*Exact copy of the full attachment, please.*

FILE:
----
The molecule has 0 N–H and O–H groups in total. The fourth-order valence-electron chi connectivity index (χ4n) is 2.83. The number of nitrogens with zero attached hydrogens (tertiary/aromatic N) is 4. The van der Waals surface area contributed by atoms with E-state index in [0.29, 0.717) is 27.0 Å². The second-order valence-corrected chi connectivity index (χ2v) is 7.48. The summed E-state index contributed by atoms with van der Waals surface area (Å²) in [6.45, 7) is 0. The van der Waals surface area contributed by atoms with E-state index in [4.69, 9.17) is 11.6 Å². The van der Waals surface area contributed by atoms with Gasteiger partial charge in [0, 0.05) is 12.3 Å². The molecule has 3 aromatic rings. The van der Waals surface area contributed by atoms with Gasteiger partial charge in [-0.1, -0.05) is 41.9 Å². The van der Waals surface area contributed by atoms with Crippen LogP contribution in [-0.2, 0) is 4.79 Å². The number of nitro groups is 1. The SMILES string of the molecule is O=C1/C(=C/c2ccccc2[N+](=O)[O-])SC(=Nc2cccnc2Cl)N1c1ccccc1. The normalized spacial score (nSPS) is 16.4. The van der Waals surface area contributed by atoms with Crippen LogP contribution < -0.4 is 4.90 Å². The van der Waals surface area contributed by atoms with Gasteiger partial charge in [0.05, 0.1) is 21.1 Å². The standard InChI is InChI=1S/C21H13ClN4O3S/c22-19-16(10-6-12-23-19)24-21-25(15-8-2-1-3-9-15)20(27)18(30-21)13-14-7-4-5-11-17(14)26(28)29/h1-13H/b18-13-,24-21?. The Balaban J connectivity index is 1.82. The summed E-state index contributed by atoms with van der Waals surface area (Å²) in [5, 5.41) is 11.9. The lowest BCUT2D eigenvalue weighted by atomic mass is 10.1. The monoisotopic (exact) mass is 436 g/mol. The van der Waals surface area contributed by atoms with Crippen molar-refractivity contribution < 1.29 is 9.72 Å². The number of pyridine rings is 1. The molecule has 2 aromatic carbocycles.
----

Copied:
The molecule has 0 N–H and O–H groups in total. The fourth-order valence-electron chi connectivity index (χ4n) is 2.83. The number of nitrogens with zero attached hydrogens (tertiary/aromatic N) is 4. The van der Waals surface area contributed by atoms with E-state index in [0.29, 0.717) is 27.0 Å². The second-order valence-corrected chi connectivity index (χ2v) is 7.48. The summed E-state index contributed by atoms with van der Waals surface area (Å²) in [6.45, 7) is 0. The van der Waals surface area contributed by atoms with E-state index in [4.69, 9.17) is 11.6 Å². The van der Waals surface area contributed by atoms with Gasteiger partial charge in [0, 0.05) is 12.3 Å². The molecule has 3 aromatic rings. The van der Waals surface area contributed by atoms with Gasteiger partial charge in [-0.1, -0.05) is 41.9 Å². The van der Waals surface area contributed by atoms with Crippen LogP contribution in [-0.2, 0) is 4.79 Å². The number of nitro groups is 1. The SMILES string of the molecule is O=C1/C(=C/c2ccccc2[N+](=O)[O-])SC(=Nc2cccnc2Cl)N1c1ccccc1. The normalized spacial score (nSPS) is 16.4. The van der Waals surface area contributed by atoms with Crippen LogP contribution < -0.4 is 4.90 Å². The van der Waals surface area contributed by atoms with Gasteiger partial charge in [0.05, 0.1) is 21.1 Å². The standard InChI is InChI=1S/C21H13ClN4O3S/c22-19-16(10-6-12-23-19)24-21-25(15-8-2-1-3-9-15)20(27)18(30-21)13-14-7-4-5-11-17(14)26(28)29/h1-13H/b18-13-,24-21?. The Balaban J connectivity index is 1.82. The summed E-state index contributed by atoms with van der Waals surface area (Å²) in [5, 5.41) is 11.9. The lowest BCUT2D eigenvalue weighted by atomic mass is 10.1. The monoisotopic (exact) mass is 436 g/mol. The van der Waals surface area contributed by atoms with Crippen molar-refractivity contribution < 1.29 is 9.72 Å². The number of pyridine rings is 1. The molecule has 2 aromatic carbocycles.